The Philippines is situated in the Asia Pacific, which is the most disaster-prone region in the world, and considered to be the fourth most vulnerable country to climate change (Global Climate Risk Index, 2013). It is a natural laboratory for floods, typhoons, monsoon rains, earthquakes, volcanic eruptions, landslides and armed conflict. Emergencies overwhelm the capacity of people to defend and protect themselves. This can sometimes weaken community protection mechanisms and incapacitate the Government in providing immediate interventions.
After disasters and other emergency situations, children are even more vulnerable to all forms of abuse, exploitation, neglect and violence. They are in the most disadvantaged position, especially when separated from their parents, family and caregivers. Nevertheless, humanitarian interventions tend to focus mainly on the provision of basic needs, while child protection needs are seldom highlighted in local and national reports.
Child protection in emergency situations is crucial, because disasters can present new risks for children while aggravating existing risks and threats. The utmost protection is therefore needed, particularly for: unaccompanied and separated children; children who are survivors of sexual violence; children who have been displaced; out-of-school youths; and boys and girls who have been victims of trafficking or recruited by force into armed groups. Appropriate interventions and care for children should be made available and accessible.
Taking steps to address child protection in emergencies (CPiE) issues is part of the State’s duty to ensure that children are protected from all forms of violence, abuse and exploitation. One of the CPiE interventions that must be provided is the establishment of Child Friendly Spaces (CFS), as a way of providing psychosocial support to children. This intervention acknowledges that affected children and their families have psychosocial needs related to the emergency. Most children who have experienced stressful situations will initially show changes in their social relations, behaviour, physical reactions, emotions and spirituality. Reactions such as sleeping problems, nightmares, withdrawal, problems concentrating and guilt are normal, and can be overcome in time with psychosocial support.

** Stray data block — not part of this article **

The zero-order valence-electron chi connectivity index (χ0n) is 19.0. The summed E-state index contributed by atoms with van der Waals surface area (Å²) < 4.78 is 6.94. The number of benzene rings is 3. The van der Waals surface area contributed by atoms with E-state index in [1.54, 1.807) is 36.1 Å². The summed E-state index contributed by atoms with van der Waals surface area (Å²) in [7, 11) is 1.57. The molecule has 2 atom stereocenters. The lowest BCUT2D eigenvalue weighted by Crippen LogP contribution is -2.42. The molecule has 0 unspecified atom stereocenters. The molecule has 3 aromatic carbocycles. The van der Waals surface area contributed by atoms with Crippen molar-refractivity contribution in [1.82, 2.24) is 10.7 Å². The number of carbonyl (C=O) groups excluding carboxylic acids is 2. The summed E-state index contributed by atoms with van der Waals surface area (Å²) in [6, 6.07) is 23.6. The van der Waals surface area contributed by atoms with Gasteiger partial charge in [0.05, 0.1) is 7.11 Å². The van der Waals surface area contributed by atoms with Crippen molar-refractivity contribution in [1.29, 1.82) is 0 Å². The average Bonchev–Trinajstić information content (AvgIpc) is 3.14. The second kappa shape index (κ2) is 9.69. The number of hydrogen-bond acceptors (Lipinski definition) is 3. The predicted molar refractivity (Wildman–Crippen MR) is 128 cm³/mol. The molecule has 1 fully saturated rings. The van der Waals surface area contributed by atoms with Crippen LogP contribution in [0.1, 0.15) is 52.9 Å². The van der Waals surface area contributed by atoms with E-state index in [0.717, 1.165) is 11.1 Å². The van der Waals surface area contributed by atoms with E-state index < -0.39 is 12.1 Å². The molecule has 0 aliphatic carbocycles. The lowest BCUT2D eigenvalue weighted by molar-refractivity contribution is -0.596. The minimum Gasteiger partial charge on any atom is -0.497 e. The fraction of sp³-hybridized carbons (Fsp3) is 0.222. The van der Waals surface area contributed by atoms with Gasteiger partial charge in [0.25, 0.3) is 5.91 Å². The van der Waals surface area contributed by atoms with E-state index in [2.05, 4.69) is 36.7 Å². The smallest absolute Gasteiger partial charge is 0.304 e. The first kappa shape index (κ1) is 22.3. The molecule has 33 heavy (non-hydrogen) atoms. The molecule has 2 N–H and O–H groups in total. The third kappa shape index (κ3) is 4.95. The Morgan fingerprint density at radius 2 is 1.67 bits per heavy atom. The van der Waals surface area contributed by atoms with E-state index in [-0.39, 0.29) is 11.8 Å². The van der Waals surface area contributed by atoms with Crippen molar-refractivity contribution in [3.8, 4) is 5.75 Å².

CFS help improve children’s psychosocial well-being by strengthening and nurturing their cognitive, emotional and social development. They contribute to strengthening children’s internal and external support systems by offering the chance to socialize and take part in structured play, as well as educational and other activities to restore normalcy. They help protect children by bringing together adults and children to build and mobilize protective community networks that focus on the special needs of children in emergencies.
Aside from being a psychosocial support intervention, CFS also serve as venues for identifying vulnerable and at-risk children, and facilitating their referral for immediate response. CFS can serve as an entry point to helping to identify priority child protection risks in the community and sharing child protection messages with communities, families, children and authorities.
The CFS implementation guidelines were developed to guide everyone providing this intervention during emergencies. This document is linked with the existing guidelines on Camp Management and Women Friendly Space (WFS) from the Department of Social Welfare and Development (DSWD), and is informed by the global Guidelines for Child Friendly Spaces and the Minimum Standards for Child Protection in Humanitarian Action.